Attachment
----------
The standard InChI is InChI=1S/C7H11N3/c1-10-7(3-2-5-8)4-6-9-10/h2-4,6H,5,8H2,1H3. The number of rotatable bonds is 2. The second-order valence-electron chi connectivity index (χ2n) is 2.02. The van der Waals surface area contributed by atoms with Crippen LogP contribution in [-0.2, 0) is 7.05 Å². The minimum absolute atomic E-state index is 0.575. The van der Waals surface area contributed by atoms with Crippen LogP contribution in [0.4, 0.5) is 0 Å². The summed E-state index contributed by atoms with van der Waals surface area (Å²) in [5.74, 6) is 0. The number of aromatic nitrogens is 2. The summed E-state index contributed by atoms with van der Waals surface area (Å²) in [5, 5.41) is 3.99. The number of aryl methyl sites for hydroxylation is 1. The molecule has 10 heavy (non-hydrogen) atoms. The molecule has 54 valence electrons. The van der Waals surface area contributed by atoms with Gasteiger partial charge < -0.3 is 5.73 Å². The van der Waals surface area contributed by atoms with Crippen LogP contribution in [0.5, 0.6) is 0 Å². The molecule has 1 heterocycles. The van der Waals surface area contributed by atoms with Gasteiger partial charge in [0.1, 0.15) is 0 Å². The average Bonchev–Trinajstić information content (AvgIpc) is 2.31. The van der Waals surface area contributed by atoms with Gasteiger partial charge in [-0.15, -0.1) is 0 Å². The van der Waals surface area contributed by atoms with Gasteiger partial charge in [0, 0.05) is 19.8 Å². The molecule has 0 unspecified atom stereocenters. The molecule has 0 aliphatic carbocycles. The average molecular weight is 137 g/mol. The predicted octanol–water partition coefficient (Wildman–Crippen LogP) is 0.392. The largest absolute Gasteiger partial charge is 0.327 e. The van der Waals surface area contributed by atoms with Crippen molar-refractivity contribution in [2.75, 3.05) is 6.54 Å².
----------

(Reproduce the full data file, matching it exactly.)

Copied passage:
The standard InChI is InChI=1S/C7H11N3/c1-10-7(3-2-5-8)4-6-9-10/h2-4,6H,5,8H2,1H3. The number of rotatable bonds is 2. The second-order valence-electron chi connectivity index (χ2n) is 2.02. The van der Waals surface area contributed by atoms with Crippen LogP contribution in [-0.2, 0) is 7.05 Å². The minimum absolute atomic E-state index is 0.575. The van der Waals surface area contributed by atoms with Crippen LogP contribution in [0.4, 0.5) is 0 Å². The summed E-state index contributed by atoms with van der Waals surface area (Å²) in [5.74, 6) is 0. The number of aromatic nitrogens is 2. The summed E-state index contributed by atoms with van der Waals surface area (Å²) in [5, 5.41) is 3.99. The number of aryl methyl sites for hydroxylation is 1. The molecule has 10 heavy (non-hydrogen) atoms. The molecule has 54 valence electrons. The van der Waals surface area contributed by atoms with Gasteiger partial charge < -0.3 is 5.73 Å². The van der Waals surface area contributed by atoms with Crippen LogP contribution in [0.5, 0.6) is 0 Å². The molecule has 1 heterocycles. The van der Waals surface area contributed by atoms with Gasteiger partial charge in [0.1, 0.15) is 0 Å². The average Bonchev–Trinajstić information content (AvgIpc) is 2.31. The van der Waals surface area contributed by atoms with Gasteiger partial charge in [-0.15, -0.1) is 0 Å². The van der Waals surface area contributed by atoms with Gasteiger partial charge in [0, 0.05) is 19.8 Å². The molecule has 0 unspecified atom stereocenters. The molecule has 0 aliphatic carbocycles. The average molecular weight is 137 g/mol. The predicted octanol–water partition coefficient (Wildman–Crippen LogP) is 0.392. The largest absolute Gasteiger partial charge is 0.327 e. The van der Waals surface area contributed by atoms with Crippen molar-refractivity contribution in [2.75, 3.05) is 6.54 Å².